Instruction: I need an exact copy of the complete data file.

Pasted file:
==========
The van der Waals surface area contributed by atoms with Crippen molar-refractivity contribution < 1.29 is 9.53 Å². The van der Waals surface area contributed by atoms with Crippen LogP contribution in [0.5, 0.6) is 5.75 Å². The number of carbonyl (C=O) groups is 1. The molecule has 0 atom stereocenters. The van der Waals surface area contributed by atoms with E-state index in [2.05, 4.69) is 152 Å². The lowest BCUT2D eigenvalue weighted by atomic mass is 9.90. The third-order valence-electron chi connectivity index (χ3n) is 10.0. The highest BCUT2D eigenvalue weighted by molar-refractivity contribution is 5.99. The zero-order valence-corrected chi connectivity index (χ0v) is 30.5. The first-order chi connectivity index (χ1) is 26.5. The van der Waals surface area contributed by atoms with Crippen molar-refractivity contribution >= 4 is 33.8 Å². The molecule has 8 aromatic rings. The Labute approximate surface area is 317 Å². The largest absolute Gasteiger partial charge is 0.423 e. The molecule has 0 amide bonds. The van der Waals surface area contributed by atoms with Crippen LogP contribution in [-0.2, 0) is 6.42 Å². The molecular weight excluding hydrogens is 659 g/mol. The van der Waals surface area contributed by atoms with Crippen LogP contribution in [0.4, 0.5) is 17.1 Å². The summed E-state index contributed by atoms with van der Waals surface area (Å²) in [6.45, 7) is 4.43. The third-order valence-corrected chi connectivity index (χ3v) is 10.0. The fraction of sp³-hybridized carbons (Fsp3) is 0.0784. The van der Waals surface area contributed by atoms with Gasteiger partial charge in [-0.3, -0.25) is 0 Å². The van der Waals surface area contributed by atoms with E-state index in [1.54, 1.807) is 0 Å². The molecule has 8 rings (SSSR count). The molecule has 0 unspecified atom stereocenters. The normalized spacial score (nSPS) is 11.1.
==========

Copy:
The van der Waals surface area contributed by atoms with Crippen molar-refractivity contribution < 1.29 is 9.53 Å². The van der Waals surface area contributed by atoms with Crippen LogP contribution in [0.5, 0.6) is 5.75 Å². The number of carbonyl (C=O) groups is 1. The molecule has 0 atom stereocenters. The van der Waals surface area contributed by atoms with E-state index in [2.05, 4.69) is 152 Å². The lowest BCUT2D eigenvalue weighted by atomic mass is 9.90. The third-order valence-electron chi connectivity index (χ3n) is 10.0. The highest BCUT2D eigenvalue weighted by molar-refractivity contribution is 5.99. The zero-order valence-corrected chi connectivity index (χ0v) is 30.5. The first-order chi connectivity index (χ1) is 26.5. The van der Waals surface area contributed by atoms with Crippen molar-refractivity contribution >= 4 is 33.8 Å². The molecule has 8 aromatic rings. The Labute approximate surface area is 317 Å². The largest absolute Gasteiger partial charge is 0.423 e. The molecule has 0 amide bonds. The van der Waals surface area contributed by atoms with Crippen LogP contribution in [-0.2, 0) is 6.42 Å². The molecular weight excluding hydrogens is 659 g/mol. The van der Waals surface area contributed by atoms with Crippen LogP contribution in [0.4, 0.5) is 17.1 Å². The summed E-state index contributed by atoms with van der Waals surface area (Å²) in [6.45, 7) is 4.43. The third-order valence-corrected chi connectivity index (χ3v) is 10.0. The fraction of sp³-hybridized carbons (Fsp3) is 0.0784. The van der Waals surface area contributed by atoms with Gasteiger partial charge in [-0.3, -0.25) is 0 Å². The van der Waals surface area contributed by atoms with E-state index in [1.54, 1.807) is 0 Å². The molecule has 8 rings (SSSR count). The molecule has 0 unspecified atom stereocenters. The normalized spacial score (nSPS) is 11.1.